No one will blame you if you leave the Nederlander Theatre and immediately run to the nearest bathroom… to write “For a good time, call 1-800-SHUCKED.” Of course, doing that won’t sell any tickets to this hilarious, tuneful and sweet-natured fable, so you may just have to tell all your friends in person – and hope they’re all ears!
I’ll try to limit the corn puns – I don’t want any of you stalking me -- but it’s hard when they form the basis of Robert Horn’s laugh-out-loud script. In fact, it seems like Horn has blown entire his load of one-liners, double-entendres and dad jokes on this one show. Luckily, most of them are brilliantly delivered – especially by two of the musical’s characters.
The first is the unnamed “Storyteller 2,” one of the narrators of this “farm-to-fable” portrayed by the absolutely adorable Grey Henson. He seems on the verge of cracking himself (and everyone else) up every time he opens his mouth to toss out one of these zippy zingers. (Storyteller 1, played by the winning Ashley D. Kelley, is literally and figuratively the straight woman here!)
The second jokester is the unapologetically (if unacknowledged) gay Peanut, played by the priceless Kevin Cahoon in an award-worthy turn. The sweet-natured Peanut is just one of the remaining residents of tiny Cob County (rendered here by Scott Pask’s spectacular wooden barn, which has clearly seen a twister or two), a Brigadoon-like place that no one ever comes into – or leaves.
Well, that is until the spunky Maizy (a charming Caroline Innerbichler, reminiscent of a young Reba McEntire) -- right in the middle of her wedding to her longtime beau Beau (a wonderful Andrew Durand) – notices that the town’s corn is suddenly dying. Overriding the wishes of Beau, her feisty cousin Lulu (the spectacular Alex Newell) and everyone else in Cob County, she decides to go in search of a cure for the drooping corn. (Oh, by the way, just because you can cure a ham doesn’t make you a doctor!)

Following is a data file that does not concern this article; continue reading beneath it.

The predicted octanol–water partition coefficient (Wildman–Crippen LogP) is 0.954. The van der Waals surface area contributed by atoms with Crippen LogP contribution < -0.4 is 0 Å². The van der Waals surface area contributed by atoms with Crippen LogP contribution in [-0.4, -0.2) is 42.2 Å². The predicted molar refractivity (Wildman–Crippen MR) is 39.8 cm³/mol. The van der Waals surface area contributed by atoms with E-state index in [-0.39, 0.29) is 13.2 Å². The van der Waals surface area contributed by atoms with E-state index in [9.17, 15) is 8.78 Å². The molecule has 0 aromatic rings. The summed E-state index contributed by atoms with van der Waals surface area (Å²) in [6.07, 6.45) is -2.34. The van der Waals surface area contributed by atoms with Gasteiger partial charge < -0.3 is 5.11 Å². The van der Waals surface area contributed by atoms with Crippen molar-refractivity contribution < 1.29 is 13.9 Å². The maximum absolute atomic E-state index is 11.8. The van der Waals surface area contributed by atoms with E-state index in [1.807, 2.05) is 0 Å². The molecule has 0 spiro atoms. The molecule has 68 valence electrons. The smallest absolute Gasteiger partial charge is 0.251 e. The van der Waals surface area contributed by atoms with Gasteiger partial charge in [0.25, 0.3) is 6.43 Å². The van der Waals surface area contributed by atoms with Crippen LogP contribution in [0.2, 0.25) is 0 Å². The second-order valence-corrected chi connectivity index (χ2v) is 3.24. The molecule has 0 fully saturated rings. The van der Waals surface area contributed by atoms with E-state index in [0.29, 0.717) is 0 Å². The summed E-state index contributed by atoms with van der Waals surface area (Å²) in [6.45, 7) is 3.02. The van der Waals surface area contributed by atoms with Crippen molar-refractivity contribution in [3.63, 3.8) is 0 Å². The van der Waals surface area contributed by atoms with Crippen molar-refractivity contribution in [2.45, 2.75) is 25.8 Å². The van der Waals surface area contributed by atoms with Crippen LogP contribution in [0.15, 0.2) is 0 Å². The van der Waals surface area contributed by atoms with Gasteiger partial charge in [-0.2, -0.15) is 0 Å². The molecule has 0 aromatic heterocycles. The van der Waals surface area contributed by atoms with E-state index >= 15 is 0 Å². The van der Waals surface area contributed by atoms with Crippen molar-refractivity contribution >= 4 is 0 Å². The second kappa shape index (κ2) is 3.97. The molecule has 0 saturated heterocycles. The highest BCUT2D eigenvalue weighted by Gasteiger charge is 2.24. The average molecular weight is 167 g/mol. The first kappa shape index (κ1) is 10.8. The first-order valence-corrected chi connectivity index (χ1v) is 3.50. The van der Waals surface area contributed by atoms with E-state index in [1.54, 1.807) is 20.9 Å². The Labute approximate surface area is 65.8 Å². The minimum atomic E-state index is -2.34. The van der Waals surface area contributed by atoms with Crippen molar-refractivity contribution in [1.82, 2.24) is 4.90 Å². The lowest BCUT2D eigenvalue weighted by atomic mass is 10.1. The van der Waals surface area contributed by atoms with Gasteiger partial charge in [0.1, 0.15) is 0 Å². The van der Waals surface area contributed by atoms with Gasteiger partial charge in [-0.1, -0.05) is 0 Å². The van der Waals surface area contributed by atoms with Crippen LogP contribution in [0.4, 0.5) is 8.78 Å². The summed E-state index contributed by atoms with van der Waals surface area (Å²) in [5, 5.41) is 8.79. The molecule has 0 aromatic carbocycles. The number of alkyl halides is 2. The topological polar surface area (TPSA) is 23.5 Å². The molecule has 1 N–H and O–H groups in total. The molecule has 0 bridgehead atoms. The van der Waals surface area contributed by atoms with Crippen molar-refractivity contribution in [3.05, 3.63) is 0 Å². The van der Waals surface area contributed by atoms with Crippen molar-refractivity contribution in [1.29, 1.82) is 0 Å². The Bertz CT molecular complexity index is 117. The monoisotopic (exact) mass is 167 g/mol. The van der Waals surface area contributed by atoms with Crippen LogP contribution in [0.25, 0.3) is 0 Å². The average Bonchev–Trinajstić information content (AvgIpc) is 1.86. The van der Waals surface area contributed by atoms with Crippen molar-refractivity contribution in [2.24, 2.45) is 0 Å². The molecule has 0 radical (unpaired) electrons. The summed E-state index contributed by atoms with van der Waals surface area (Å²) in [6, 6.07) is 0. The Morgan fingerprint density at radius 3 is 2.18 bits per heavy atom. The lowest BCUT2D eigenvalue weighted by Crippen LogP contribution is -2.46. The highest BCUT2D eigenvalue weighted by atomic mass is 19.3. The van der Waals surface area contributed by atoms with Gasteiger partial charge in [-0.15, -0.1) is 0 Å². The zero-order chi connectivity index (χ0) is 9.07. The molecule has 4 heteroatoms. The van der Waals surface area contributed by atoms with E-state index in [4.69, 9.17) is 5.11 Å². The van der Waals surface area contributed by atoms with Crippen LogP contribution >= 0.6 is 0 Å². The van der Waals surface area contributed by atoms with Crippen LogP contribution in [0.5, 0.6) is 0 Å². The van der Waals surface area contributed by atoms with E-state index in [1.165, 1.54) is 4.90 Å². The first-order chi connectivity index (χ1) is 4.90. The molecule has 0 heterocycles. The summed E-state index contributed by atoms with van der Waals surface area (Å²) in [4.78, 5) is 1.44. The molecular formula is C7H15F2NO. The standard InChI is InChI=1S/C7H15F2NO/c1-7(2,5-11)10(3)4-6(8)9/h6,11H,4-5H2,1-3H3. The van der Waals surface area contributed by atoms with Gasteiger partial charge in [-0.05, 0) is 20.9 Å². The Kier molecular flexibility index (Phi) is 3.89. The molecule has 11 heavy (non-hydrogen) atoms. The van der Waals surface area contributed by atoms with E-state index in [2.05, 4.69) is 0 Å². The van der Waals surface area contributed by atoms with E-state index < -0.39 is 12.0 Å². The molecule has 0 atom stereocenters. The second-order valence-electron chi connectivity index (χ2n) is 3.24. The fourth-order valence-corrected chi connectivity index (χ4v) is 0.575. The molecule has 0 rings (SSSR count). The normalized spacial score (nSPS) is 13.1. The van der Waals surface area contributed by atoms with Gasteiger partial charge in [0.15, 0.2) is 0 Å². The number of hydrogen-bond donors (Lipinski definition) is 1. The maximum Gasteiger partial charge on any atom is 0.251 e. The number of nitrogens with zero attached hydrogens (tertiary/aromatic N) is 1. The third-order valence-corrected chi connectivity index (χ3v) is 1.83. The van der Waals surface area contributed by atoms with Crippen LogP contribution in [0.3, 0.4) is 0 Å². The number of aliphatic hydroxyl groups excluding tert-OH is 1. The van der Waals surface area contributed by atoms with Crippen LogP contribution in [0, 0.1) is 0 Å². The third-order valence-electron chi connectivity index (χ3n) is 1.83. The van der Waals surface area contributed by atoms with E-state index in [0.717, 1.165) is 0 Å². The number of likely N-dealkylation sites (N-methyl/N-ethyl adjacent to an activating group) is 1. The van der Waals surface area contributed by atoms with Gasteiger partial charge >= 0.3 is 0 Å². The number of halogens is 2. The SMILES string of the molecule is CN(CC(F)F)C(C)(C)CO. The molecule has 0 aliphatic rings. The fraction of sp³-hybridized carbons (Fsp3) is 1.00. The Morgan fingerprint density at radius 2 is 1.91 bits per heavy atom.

Somehow, she ends up in Tampa, where she magically finds a “corn doctor” – a con man named Gordy Jackson (John Behlmann, not quite sleazy or charming enough) who owes a major debt – that he can’t pay back -- to a gangster named Big Willie. He agrees to come to Cob County after being informed that the rocks on Maizy’s bracelet are super-valuable gemstones. (Actually, there ends up not being a kernel of truth to that assessment!)
Soon enough, there’s a romantic quadrangle among Maizy, Gordy, Beau and, somewhat surprisingly, Lulu, who has previously announced in the show-stopping “Independently Owned” (which earned Newell a well-deserved mid-show standing ovation) that she thinks sleeping alone is underrated and that a corn cob and some batteries are all the company she needs.
That terrific tune not only pops, but it’s just one highlight of a decidedly pleasing score by the Grammy-winning country songwriters Brandy Clark and Shane McAnally. The pair have found a winning formula that smartly mixes the sounds of Broadway and Nashville, especially in such ballads as Beau’s defiant “Somebody Will,” and Maizy’s “Walls” and “Maybe Love.” I won’t be surprised if these songs are covered by the likes of Luke Bryan or Carrie Underwood (or if some country superstar eventually steps into the show!)
The veteran director Jack O’Brien has staged the show with finesse, knowing exactly when to let his storytellers break the fourth wall and when to immerse us back into the story. He is aided by Sarah O’ Gleby, whose cornography – I mean choreography – is quite clever when it needs to be, and never less than serviceable.
“Shucked” is hardly the most profound musical of the season nor the most groundbreaking. It is, as is freely admitted, “corny.” But it will cause you to have a big smile on your face – and nothing in your teeth – for two hours. That’s a win-win in my book!
By Brian Scott Lipton
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